Dessecker also believes that 2009 will be an excellent year for Minnesota grouse hunters and that this year or next should be the peak. "I'd suggest that we'll hang on for another year, but picking the precise year of the peak is a crapshoot," he said.

Larson holds grouse hunting near and dear to his heart as a native Minnesotan from Pine County, one of the state's top grousing locations. "When I was old enough to hunt, I was out there grouse hunting on our land and state forests nearby like Nemadji," he said.

You can bet he'll be in the field come Sept. 19 when the grouse season opens. Some might call it "field research," but for Larson it's a hunt he wouldn't miss for the world.

Larson's first career took him out of state for a decade, but he returned the first chance he could and became the grouse research and survey guru for the MDNR in 2004. Coming back to Minnesota was his goal, and the allure of a grouse flushing on an early fall morning was one of the big attractions. "I always make it a point to get out in the fall as much as I can to do some grouse hunting both in the area around my home here in Grand Rapids and my old hunting grounds in Pine County," he said.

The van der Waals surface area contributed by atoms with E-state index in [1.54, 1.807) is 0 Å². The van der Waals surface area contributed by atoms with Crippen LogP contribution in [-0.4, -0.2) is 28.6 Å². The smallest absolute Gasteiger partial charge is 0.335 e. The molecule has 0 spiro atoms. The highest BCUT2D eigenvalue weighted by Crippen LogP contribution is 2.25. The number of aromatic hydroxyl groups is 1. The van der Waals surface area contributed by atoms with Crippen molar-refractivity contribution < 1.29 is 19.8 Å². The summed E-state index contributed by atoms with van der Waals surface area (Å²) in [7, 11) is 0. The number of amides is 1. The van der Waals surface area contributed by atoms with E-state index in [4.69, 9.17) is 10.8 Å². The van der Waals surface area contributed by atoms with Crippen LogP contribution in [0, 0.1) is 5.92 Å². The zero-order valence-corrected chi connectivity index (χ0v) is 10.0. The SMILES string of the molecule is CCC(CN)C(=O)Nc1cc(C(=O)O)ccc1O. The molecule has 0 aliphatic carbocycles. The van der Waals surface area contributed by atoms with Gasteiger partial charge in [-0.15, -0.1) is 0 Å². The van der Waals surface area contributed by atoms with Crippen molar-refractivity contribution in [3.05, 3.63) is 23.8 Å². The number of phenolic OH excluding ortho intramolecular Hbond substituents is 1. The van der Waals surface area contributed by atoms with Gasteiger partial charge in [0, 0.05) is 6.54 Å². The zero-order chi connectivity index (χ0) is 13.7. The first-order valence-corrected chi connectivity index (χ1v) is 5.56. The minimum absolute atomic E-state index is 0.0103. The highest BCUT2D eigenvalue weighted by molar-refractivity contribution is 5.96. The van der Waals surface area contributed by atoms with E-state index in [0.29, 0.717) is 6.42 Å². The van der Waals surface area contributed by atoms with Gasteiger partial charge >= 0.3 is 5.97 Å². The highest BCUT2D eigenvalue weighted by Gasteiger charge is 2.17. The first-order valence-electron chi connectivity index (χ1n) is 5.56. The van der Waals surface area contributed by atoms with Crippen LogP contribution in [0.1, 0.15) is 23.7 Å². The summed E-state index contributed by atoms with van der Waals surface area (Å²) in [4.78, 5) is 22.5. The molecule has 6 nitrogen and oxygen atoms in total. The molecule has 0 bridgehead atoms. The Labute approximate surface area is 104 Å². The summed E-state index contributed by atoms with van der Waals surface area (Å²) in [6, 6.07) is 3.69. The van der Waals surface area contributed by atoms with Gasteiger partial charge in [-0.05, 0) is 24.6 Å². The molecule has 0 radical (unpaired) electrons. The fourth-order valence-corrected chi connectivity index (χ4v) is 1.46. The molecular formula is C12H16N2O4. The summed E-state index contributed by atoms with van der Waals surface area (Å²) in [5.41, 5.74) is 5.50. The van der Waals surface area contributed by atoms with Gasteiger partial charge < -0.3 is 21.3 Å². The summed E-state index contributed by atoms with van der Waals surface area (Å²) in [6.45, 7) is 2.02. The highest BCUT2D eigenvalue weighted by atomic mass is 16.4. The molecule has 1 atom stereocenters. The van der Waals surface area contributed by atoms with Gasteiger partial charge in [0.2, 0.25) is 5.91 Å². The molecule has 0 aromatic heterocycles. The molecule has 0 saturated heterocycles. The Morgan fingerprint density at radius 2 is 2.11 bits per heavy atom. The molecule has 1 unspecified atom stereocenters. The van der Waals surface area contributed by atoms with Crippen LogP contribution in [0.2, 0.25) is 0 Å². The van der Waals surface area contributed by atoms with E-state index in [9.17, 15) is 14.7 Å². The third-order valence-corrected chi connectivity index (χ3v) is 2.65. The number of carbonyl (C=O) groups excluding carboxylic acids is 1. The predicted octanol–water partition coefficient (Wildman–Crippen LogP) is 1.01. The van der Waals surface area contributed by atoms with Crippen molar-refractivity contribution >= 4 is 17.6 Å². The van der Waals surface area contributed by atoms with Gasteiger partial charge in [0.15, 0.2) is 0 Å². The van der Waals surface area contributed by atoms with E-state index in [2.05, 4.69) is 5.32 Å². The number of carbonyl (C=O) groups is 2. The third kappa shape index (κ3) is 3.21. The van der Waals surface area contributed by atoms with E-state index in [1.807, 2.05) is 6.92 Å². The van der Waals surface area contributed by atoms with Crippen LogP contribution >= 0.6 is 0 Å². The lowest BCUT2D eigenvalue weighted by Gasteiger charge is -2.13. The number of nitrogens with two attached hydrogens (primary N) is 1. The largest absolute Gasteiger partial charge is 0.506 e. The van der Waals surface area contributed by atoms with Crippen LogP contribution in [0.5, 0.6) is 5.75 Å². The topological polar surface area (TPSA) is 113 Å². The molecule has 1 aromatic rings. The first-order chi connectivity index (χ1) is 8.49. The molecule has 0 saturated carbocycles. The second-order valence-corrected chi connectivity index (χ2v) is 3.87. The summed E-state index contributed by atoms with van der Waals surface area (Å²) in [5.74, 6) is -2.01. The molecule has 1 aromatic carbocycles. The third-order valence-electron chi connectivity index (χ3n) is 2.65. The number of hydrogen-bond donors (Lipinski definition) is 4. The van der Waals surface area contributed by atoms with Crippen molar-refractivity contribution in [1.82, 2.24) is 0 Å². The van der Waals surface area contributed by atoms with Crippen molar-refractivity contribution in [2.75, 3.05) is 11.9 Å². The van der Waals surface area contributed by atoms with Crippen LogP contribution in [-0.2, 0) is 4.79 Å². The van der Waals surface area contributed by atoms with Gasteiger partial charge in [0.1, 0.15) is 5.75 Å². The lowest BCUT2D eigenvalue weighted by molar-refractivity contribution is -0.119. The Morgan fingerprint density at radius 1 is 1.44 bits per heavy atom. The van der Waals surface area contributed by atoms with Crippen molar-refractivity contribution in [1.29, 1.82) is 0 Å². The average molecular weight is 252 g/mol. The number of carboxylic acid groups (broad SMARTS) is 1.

The ruffed grouse is the most popular game bird in the state, and each year hunters take around half a million birds. In peak years, that number goes well over a million, and in low years, it can hover around 150,000.

Dessecker said there are 15,000 members of the Ruffed Grouse Society in Minnesota, but that there is plenty of room for more. Those interested in joining can call 1-888-JOIN-RGS, or go to the Web site at

Each spring, the MDNR conducts drumming counts for ruffed grouse to obtain a rough population estimate. Throughout the spring, male grouse will stand on a stump or log, puff themselves up, and rapidly beat their wings to attract a mate. This sound resembles a distant ATV or chainsaw motor but also sounds like somebody beating on a drum, hence the term. Grouse are much easier to hear than see in the spring, which is why the MDNR relies on their ears for spring counts.

Last year's drumming count showed the third year of increases, and reports from 2009 suggest a continuation of that trend. This is consistent with the 10-year cycle biologists have found in the grouse population. Drumming counts are broken up by region of the state, including the northwest, central hardwoods and southeast.

The highest number of drumming counts was in the northwest, while the central hardwoods showed the largest gain over the last two years. Drum counts in all portions of the state increased in 2008, which is good news for hunters.


Grouse can be found throughout public and private lands. State forests and forestland owned by any of the big paper companies are some of the top locations for grouse. A good public hunting land map is the best tool, and there are a wide variety of resources available to hunters.